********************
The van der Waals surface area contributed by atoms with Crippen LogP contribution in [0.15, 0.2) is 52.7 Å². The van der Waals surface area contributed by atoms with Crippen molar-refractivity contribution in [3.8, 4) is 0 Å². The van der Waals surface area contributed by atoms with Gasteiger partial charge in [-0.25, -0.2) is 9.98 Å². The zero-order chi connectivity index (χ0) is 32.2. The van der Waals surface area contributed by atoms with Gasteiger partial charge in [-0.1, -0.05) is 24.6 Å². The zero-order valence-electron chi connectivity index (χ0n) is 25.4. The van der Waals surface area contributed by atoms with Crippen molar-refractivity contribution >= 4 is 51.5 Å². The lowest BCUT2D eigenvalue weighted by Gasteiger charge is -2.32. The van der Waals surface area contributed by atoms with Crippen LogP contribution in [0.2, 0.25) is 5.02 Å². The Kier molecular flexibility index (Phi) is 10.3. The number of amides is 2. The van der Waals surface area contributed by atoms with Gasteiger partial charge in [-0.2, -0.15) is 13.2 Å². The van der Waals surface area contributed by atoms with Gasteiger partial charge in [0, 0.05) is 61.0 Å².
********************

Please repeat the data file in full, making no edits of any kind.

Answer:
The van der Waals surface area contributed by atoms with Crippen LogP contribution in [0.15, 0.2) is 52.7 Å². The van der Waals surface area contributed by atoms with Crippen molar-refractivity contribution in [3.8, 4) is 0 Å². The van der Waals surface area contributed by atoms with Gasteiger partial charge in [-0.25, -0.2) is 9.98 Å². The zero-order chi connectivity index (χ0) is 32.2. The van der Waals surface area contributed by atoms with Gasteiger partial charge in [-0.1, -0.05) is 24.6 Å². The zero-order valence-electron chi connectivity index (χ0n) is 25.4. The van der Waals surface area contributed by atoms with Crippen molar-refractivity contribution >= 4 is 51.5 Å². The lowest BCUT2D eigenvalue weighted by Gasteiger charge is -2.32. The van der Waals surface area contributed by atoms with Crippen LogP contribution in [0.2, 0.25) is 5.02 Å². The Kier molecular flexibility index (Phi) is 10.3. The number of amides is 2. The van der Waals surface area contributed by atoms with Gasteiger partial charge in [-0.2, -0.15) is 13.2 Å². The van der Waals surface area contributed by atoms with Gasteiger partial charge in [0, 0.05) is 61.0 Å².